I’m guessing that if Dr. Lodi had bothered to consult a lawyer he would have found out really fast just how idiotic he was being, but it’s probably far cheaper to have his clueless Director of Marketing send a vacuous legal threat by e-mail. Of course, maybe Dr. Lodi’s actually being clever and knows that a faux “cease and desist” order sent by his lackey might frighten someone enough to take down the unflattering information he wanted taken down, information apparently similar to information contained in, for example, this article:
But Fry said she still has concerns. She pointed to the board’s 2002 licensure of Dr. Thomas Lodi of Las Vegas. According to public records, Lodi, a recovering cocaine addict, admitted to the board that he had surrendered his license in Nevada in 1996. Nevada records show that Lodi gave up his license while under investigation by a state program set up to deal with doctors with substance-abuse problems. The Arizona board still unanimously approved Lodi’s license because Lodi held an active license in New York that is still current. Lodi now shares a practice in Mesa with the board’s chairman, Dr. Charles Schwengel.
When Sen. Jim Waring, R-Phoenix, learned about Lodi during the meeting, he grew visibly irritated. Waring said he felt that assurances about how doctors are licensed given to him in private meetings with Springer and members of the board did not match their testimony Tuesday.
Assuming this account is true, Dr. Lodi appears to have taken advantage of Arizona’s licensure of “homeopathic physicians.”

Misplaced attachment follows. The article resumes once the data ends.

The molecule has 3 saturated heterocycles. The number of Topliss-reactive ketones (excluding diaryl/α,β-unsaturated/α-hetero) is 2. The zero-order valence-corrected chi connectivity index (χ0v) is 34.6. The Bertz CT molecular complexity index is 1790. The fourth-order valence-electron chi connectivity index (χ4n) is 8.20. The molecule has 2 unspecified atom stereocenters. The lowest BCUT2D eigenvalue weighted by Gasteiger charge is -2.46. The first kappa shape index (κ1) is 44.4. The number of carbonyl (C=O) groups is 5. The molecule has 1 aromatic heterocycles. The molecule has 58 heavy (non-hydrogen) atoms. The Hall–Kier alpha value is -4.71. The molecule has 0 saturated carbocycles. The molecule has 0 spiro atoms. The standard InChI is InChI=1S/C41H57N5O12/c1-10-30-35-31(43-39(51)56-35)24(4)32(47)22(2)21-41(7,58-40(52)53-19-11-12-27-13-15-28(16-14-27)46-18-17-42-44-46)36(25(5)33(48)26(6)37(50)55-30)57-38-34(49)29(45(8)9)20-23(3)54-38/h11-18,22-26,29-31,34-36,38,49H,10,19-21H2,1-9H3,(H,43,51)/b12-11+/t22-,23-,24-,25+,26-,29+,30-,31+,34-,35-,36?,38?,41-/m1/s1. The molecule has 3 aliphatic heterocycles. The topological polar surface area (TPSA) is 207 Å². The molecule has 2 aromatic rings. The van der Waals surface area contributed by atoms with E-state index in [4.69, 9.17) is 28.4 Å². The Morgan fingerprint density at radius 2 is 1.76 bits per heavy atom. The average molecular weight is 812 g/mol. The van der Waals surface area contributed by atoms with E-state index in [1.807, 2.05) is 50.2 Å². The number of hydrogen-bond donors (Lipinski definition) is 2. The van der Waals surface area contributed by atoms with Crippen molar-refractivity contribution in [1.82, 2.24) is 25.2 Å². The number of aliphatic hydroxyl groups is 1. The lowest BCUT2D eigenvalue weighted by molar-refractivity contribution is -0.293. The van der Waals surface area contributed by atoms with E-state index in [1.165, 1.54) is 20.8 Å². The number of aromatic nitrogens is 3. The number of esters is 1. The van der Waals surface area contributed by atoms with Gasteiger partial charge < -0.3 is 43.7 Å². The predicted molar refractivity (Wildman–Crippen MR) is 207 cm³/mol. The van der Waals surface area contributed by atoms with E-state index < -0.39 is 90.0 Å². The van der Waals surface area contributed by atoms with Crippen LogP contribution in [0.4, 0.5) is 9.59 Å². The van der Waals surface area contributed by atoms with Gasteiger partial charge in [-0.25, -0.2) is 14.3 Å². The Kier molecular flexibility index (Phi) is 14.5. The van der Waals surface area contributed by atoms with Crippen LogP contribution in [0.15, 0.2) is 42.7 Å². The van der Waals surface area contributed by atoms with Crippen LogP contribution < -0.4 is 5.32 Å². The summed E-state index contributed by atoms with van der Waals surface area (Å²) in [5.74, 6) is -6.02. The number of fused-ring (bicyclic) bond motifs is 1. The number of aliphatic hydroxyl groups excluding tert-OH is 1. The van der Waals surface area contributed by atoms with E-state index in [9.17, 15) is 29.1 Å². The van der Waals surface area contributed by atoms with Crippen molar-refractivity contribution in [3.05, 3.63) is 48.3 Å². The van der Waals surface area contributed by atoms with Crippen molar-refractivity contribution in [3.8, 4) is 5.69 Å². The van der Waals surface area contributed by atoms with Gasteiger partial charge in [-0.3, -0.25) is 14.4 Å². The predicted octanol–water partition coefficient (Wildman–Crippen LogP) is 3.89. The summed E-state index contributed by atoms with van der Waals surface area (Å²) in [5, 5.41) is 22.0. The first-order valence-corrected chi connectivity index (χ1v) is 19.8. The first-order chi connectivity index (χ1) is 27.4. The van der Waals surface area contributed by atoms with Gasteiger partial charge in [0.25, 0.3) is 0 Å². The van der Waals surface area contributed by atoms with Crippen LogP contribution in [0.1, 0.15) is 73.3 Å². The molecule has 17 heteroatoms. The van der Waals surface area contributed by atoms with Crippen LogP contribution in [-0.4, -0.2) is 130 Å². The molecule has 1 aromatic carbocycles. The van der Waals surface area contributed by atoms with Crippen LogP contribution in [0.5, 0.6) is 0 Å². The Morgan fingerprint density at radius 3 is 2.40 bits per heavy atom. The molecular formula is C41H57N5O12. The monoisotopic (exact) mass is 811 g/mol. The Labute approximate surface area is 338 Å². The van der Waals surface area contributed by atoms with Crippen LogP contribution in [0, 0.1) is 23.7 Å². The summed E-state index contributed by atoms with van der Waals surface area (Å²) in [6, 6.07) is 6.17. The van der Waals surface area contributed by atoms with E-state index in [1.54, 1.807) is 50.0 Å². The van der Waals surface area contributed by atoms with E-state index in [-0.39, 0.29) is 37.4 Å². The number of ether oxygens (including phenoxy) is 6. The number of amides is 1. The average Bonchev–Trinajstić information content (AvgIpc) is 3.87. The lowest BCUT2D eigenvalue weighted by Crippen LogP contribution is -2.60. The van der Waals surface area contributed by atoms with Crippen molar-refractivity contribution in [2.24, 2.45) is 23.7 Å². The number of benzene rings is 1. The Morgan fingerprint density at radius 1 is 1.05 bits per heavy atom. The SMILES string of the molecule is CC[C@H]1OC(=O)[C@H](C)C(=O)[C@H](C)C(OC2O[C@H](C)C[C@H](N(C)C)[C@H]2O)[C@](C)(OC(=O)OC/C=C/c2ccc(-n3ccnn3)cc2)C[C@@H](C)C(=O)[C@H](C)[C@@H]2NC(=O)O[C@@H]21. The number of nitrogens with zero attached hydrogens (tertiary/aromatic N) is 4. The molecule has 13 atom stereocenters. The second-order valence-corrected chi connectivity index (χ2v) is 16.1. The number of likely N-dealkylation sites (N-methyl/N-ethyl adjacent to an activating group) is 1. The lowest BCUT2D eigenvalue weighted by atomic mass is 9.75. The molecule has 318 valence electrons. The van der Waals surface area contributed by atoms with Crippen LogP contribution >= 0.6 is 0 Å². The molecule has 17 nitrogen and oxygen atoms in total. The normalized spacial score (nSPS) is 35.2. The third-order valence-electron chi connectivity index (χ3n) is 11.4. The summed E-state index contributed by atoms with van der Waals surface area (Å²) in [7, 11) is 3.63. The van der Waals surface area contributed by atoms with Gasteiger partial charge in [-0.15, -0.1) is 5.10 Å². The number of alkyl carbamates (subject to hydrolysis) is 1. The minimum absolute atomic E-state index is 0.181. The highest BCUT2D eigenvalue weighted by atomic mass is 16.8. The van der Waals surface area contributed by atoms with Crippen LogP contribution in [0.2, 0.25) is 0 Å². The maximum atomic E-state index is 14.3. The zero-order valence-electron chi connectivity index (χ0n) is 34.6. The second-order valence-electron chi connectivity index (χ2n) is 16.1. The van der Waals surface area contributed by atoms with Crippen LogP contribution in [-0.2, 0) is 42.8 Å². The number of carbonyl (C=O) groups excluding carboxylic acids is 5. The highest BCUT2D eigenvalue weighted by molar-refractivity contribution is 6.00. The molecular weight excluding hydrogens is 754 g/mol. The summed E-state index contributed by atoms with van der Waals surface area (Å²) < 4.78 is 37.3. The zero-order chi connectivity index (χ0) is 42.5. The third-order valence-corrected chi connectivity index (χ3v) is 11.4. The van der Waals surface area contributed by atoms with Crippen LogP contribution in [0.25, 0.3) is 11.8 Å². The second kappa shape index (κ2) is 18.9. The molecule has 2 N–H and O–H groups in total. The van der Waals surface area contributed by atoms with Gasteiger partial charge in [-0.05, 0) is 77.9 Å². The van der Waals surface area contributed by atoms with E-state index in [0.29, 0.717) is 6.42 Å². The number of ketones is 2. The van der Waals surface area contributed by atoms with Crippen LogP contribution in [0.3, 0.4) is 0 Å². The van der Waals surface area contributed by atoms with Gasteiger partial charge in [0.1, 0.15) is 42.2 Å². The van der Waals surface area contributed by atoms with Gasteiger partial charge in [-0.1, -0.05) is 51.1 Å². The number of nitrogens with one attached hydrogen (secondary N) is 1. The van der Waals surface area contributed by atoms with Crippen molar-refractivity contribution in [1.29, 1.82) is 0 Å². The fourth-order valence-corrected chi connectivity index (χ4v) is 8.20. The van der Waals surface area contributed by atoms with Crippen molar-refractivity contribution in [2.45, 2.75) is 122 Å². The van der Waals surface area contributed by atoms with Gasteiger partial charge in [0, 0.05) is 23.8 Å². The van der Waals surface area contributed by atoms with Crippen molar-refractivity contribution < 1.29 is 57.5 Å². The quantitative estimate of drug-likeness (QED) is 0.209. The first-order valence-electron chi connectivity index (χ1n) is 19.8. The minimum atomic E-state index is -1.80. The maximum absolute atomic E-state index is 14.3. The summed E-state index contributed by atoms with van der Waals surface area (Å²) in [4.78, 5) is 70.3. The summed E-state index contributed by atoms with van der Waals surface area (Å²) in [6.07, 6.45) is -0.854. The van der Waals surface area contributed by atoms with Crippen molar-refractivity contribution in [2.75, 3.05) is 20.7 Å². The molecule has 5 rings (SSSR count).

I’ve also taken a look at Dr. Lodi’s website and his history of going from being a real doctor to an “unconventinoal” doctor. It is, as I like to say, a “target-rich” environment, full of testimonials and a heapin’ helpin’ of woo, such as heavy metal detoxification and even colon hydrotherapy. If I lack for blogging material next week, Dr. Lodi has supplied me with plenty. For instance, colon hydrotherapy is pure quackery (in my not-so-humble opinion, of course). So is chelation therapy for anything other than a very few indications.
Apparently, so weak is Dr. Lodi’s case that instead of providing actual evidence that his therapies work (testimonials don’t count; that first one about a breast cancer patient who has refused chemotherapy is almost exactly the same as that of Suzanne Somers and meaningless for the same reasons) or that his criticisms of chemotherapy are valid, instead he got his clueless Marketing Director to whip off a threatening e-mail to Seanty, who apparently lives in the U.K. Maybe Dr. Lodi read about the Simon Singh case and thought he’d engage in a bit of libel tourism himself, or at least use the threat of the U.K.’s plaintiff-friendly libel laws to his advantage. Whatever the reason, his action is despicable in its cluelessness, cowardice, and insensitivity.
Finally, if Dr. Lodi or Ms. McCallum send me any such e-mails, they both should be aware that I will post them verbatim right here to be ridiculed by you, my readers.